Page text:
Windows Azure- Logging

In the production deployment, sometimes we need to trace the inner workings of our application. In ASP.NET and WinForms application we can trace the information into a file. But in the world of Azure accessing the files are a  little bit difficult. Here we can use the following methods to trace information.

  • Writing Trace to Storage Account Table
  • Writing Trace to Storage Account Queue
  • Writing Trace to SQL Azure
  • Emailing Trace to Administrator

Logging Information

In this article we examine the logging of information into a Storage Account Table. As the table provides us the flexibility of defining columns I think it would be a better choice than queue.

The following are the steps involved:

  • Create Entity
  • Create Custom Trace Listener
  • Integrate the Listener
  • View the Table

Step 1: Create an Entity

For storing the logging information we can define an entity. As we are planning to store this in the Storage Table we need to derive the entity from TableServiceEntity.

public class LogEntry : TableServiceEntity
public string Message

    public DateTime EventTime

Step 2: Create a Custom Trace Listener

You will be aware that the Trace class has much flexibility. It will have the default listeners and it allows adding custom listeners too. Here we are creating a custom listener class by inheriting from TraceListener. For deriving from it we need to implement the abstract Write() and WriteLine() methods which are abstract.

public class MyListener : TraceListener
public override void Write(string message)

    public override void WriteLine(string message)
StorageCredentialsAccountAndKey accountAndKey = new StorageCredentialsAccountAndKey("YourAccount", "YourKey");
CloudStorageAccount account = new CloudStorageAccount(accountAndKey, true);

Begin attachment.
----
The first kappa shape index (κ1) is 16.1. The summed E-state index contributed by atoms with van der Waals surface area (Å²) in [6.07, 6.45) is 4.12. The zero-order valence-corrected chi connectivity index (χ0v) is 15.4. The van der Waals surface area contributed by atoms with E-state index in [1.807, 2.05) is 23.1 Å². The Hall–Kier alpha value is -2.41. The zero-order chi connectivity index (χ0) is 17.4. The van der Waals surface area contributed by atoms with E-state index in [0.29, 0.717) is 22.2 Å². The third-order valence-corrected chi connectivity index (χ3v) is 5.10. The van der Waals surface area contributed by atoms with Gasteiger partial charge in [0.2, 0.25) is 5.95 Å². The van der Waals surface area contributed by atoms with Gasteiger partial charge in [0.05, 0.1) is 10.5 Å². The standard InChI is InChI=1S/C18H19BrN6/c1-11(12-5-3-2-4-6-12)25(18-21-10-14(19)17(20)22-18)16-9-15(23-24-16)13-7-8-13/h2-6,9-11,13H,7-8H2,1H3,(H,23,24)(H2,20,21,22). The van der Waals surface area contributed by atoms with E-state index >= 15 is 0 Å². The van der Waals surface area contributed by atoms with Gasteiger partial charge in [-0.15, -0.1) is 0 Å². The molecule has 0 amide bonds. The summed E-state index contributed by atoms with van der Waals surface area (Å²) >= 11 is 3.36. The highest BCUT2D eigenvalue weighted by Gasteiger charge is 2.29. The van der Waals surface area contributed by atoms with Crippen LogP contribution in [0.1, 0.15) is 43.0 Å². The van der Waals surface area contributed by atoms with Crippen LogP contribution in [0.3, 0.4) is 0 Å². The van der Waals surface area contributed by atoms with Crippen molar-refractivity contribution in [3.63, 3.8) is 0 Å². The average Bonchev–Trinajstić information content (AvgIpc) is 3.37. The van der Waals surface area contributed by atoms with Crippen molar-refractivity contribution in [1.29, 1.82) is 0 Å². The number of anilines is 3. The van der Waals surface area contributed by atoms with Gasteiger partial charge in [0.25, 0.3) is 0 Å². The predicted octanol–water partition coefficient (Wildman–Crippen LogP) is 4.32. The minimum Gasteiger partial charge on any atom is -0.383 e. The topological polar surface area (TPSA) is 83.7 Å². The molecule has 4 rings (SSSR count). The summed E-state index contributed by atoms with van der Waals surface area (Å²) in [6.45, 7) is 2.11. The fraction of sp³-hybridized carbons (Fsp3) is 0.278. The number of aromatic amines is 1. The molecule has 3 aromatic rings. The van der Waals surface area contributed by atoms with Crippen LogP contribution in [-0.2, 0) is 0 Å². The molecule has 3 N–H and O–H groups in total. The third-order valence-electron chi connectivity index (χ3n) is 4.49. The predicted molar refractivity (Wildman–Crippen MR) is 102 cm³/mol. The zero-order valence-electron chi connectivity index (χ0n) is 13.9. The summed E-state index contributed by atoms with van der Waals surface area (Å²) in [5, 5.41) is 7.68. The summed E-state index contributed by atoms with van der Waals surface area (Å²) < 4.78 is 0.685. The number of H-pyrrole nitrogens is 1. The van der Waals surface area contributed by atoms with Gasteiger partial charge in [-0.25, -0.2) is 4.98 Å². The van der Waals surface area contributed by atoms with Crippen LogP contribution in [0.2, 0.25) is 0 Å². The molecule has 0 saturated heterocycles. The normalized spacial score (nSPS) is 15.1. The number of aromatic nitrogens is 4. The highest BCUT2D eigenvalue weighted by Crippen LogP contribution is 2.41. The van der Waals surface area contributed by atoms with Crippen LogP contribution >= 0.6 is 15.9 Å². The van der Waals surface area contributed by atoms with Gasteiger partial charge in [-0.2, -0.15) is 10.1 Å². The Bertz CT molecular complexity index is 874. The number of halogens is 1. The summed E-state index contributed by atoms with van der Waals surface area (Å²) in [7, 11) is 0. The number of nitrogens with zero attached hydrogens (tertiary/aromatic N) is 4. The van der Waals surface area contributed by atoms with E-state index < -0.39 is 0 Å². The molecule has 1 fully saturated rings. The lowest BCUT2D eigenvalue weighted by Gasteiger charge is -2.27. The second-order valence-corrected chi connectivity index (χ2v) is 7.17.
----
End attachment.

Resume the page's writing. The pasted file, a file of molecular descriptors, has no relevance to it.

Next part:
CloudTableClient client = account.CreateCloudTableClient();

        // Create table context
        TableServiceContext tableContext = new TableServiceContext(account.TableEndpoint.ToString(), account.Credentials);

        // Create entity
        LogEntry log = new LogEntry();
        log.PartitionKey =
        log.RowKey =
        log.Message = message;
        log.EventTime =

        // Add entity to table and save the changes
        tableContext.AddObject("Log", log);

The WriteLine() method stores the message into Storage Account table.

In the above code the Account name and Key has to be placed in the appropriate positions. For creating storage account, you can refer this article.

Step 3: Integrate the Listener

Now we can integrate the listener to our application. Create a new web role project and add the following code into the WebRole OnStart() method.

public override bool OnStart()
Trace.Listeners.Add(new MyListener());

    Trace.WriteLine("Testing Tracing through custom listener");
Trace.WriteLine("Another message");

    return base.OnStart();

Now press F5 to execute the application

Step 4: View the Table

After executing the application, we can view the result in the Table. Open the Server Explorer window from Visual Studio and connect to the Azure account.

You can use the Windows Azure Storage item as shown below.


From the item right click and choose Add new Storage Account.


Use your account name and key for connecting.

After connecting expand the Tables item and you can see the table named Log as shown below.


Right click on the Log table and use the View Table option. You can see our trace information recorded there.


So this confirms our custom listener integration.  

In the real world scenario, you can invoke the Logging method from Exception Handlers or Global Exception Event.   You can use the IsEmulated property of Azure runtime to switch between local and online table storage.


In this article we have seen one of the methods of tracing information on Windows Azure. We can also integrate the custom listener using configuration file and extract the account name and key out of the application. The attached source code contains the application explained above.